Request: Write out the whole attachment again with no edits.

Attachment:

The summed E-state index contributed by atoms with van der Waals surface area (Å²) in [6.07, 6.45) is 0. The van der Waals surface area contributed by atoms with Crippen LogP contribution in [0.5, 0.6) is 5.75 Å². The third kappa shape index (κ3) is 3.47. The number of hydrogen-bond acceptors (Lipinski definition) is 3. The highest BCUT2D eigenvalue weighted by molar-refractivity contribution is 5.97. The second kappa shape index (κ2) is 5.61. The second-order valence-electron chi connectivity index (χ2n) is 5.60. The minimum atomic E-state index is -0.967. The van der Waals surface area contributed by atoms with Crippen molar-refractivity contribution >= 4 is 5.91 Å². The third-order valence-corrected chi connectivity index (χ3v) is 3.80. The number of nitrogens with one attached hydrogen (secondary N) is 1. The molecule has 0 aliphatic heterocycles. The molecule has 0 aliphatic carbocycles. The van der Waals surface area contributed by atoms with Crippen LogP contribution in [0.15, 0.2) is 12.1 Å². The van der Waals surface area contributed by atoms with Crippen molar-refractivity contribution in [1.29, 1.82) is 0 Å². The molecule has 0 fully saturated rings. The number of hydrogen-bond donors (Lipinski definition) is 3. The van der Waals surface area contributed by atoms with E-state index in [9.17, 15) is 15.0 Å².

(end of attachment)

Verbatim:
The summed E-state index contributed by atoms with van der Waals surface area (Å²) in [6.07, 6.45) is 0. The van der Waals surface area contributed by atoms with Crippen LogP contribution in [0.5, 0.6) is 5.75 Å². The third kappa shape index (κ3) is 3.47. The number of hydrogen-bond acceptors (Lipinski definition) is 3. The highest BCUT2D eigenvalue weighted by molar-refractivity contribution is 5.97. The second kappa shape index (κ2) is 5.61. The second-order valence-electron chi connectivity index (χ2n) is 5.60. The minimum atomic E-state index is -0.967. The van der Waals surface area contributed by atoms with Crippen molar-refractivity contribution >= 4 is 5.91 Å². The third-order valence-corrected chi connectivity index (χ3v) is 3.80. The number of nitrogens with one attached hydrogen (secondary N) is 1. The molecule has 0 aliphatic heterocycles. The molecule has 0 aliphatic carbocycles. The van der Waals surface area contributed by atoms with Crippen LogP contribution in [0.15, 0.2) is 12.1 Å². The van der Waals surface area contributed by atoms with Crippen molar-refractivity contribution in [1.29, 1.82) is 0 Å². The molecule has 0 fully saturated rings. The number of hydrogen-bond donors (Lipinski definition) is 3. The van der Waals surface area contributed by atoms with E-state index in [9.17, 15) is 15.0 Å².